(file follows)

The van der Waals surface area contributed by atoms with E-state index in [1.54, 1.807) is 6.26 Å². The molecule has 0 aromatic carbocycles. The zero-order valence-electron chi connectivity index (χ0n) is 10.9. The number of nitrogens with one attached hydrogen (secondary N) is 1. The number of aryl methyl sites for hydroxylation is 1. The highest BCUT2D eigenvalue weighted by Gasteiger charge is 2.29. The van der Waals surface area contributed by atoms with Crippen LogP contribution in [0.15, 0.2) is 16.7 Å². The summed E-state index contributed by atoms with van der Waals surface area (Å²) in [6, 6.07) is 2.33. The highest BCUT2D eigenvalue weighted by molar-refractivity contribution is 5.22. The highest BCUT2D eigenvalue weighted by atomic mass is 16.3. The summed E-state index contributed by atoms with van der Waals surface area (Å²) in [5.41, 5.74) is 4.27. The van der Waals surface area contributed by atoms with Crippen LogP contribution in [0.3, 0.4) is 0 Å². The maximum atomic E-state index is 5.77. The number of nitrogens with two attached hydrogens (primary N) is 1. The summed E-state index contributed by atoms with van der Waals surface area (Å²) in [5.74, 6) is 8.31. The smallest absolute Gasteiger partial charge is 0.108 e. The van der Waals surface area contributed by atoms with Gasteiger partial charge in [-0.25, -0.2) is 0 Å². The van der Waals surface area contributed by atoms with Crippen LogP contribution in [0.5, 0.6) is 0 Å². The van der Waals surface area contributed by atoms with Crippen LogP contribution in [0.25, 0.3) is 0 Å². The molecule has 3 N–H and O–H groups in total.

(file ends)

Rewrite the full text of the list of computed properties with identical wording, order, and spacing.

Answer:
The van der Waals surface area contributed by atoms with E-state index in [1.54, 1.807) is 6.26 Å². The molecule has 0 aromatic carbocycles. The zero-order valence-electron chi connectivity index (χ0n) is 10.9. The number of nitrogens with one attached hydrogen (secondary N) is 1. The number of aryl methyl sites for hydroxylation is 1. The highest BCUT2D eigenvalue weighted by Gasteiger charge is 2.29. The van der Waals surface area contributed by atoms with Crippen LogP contribution in [0.15, 0.2) is 16.7 Å². The summed E-state index contributed by atoms with van der Waals surface area (Å²) in [6, 6.07) is 2.33. The highest BCUT2D eigenvalue weighted by molar-refractivity contribution is 5.22. The highest BCUT2D eigenvalue weighted by atomic mass is 16.3. The summed E-state index contributed by atoms with van der Waals surface area (Å²) in [5.41, 5.74) is 4.27. The van der Waals surface area contributed by atoms with Crippen LogP contribution in [0.3, 0.4) is 0 Å². The maximum atomic E-state index is 5.77. The number of nitrogens with two attached hydrogens (primary N) is 1. The summed E-state index contributed by atoms with van der Waals surface area (Å²) in [5.74, 6) is 8.31. The smallest absolute Gasteiger partial charge is 0.108 e. The van der Waals surface area contributed by atoms with Gasteiger partial charge in [-0.25, -0.2) is 0 Å². The van der Waals surface area contributed by atoms with Crippen LogP contribution in [0.5, 0.6) is 0 Å². The van der Waals surface area contributed by atoms with Crippen LogP contribution in [0.25, 0.3) is 0 Å². The molecule has 3 N–H and O–H groups in total.